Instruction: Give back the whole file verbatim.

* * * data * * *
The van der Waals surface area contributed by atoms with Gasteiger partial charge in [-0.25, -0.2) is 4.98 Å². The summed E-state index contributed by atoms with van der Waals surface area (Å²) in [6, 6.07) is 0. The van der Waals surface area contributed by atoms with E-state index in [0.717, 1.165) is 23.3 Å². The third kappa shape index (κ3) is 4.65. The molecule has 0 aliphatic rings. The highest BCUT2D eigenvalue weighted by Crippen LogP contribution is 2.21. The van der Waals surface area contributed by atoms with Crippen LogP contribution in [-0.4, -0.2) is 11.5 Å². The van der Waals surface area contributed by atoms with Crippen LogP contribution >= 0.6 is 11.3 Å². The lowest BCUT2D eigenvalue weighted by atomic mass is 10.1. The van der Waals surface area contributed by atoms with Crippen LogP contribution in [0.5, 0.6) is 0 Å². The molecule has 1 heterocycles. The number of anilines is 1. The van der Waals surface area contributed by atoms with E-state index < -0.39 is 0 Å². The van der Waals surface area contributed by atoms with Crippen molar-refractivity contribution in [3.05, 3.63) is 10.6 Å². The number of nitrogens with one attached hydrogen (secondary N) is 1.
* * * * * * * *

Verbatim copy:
The van der Waals surface area contributed by atoms with Gasteiger partial charge in [-0.25, -0.2) is 4.98 Å². The summed E-state index contributed by atoms with van der Waals surface area (Å²) in [6, 6.07) is 0. The van der Waals surface area contributed by atoms with E-state index in [0.717, 1.165) is 23.3 Å². The third kappa shape index (κ3) is 4.65. The molecule has 0 aliphatic rings. The highest BCUT2D eigenvalue weighted by Crippen LogP contribution is 2.21. The van der Waals surface area contributed by atoms with Crippen LogP contribution in [-0.4, -0.2) is 11.5 Å². The van der Waals surface area contributed by atoms with Crippen LogP contribution >= 0.6 is 11.3 Å². The lowest BCUT2D eigenvalue weighted by atomic mass is 10.1. The van der Waals surface area contributed by atoms with Crippen LogP contribution in [0.5, 0.6) is 0 Å². The molecule has 1 heterocycles. The number of anilines is 1. The van der Waals surface area contributed by atoms with E-state index < -0.39 is 0 Å². The van der Waals surface area contributed by atoms with Crippen molar-refractivity contribution in [3.05, 3.63) is 10.6 Å². The number of nitrogens with one attached hydrogen (secondary N) is 1.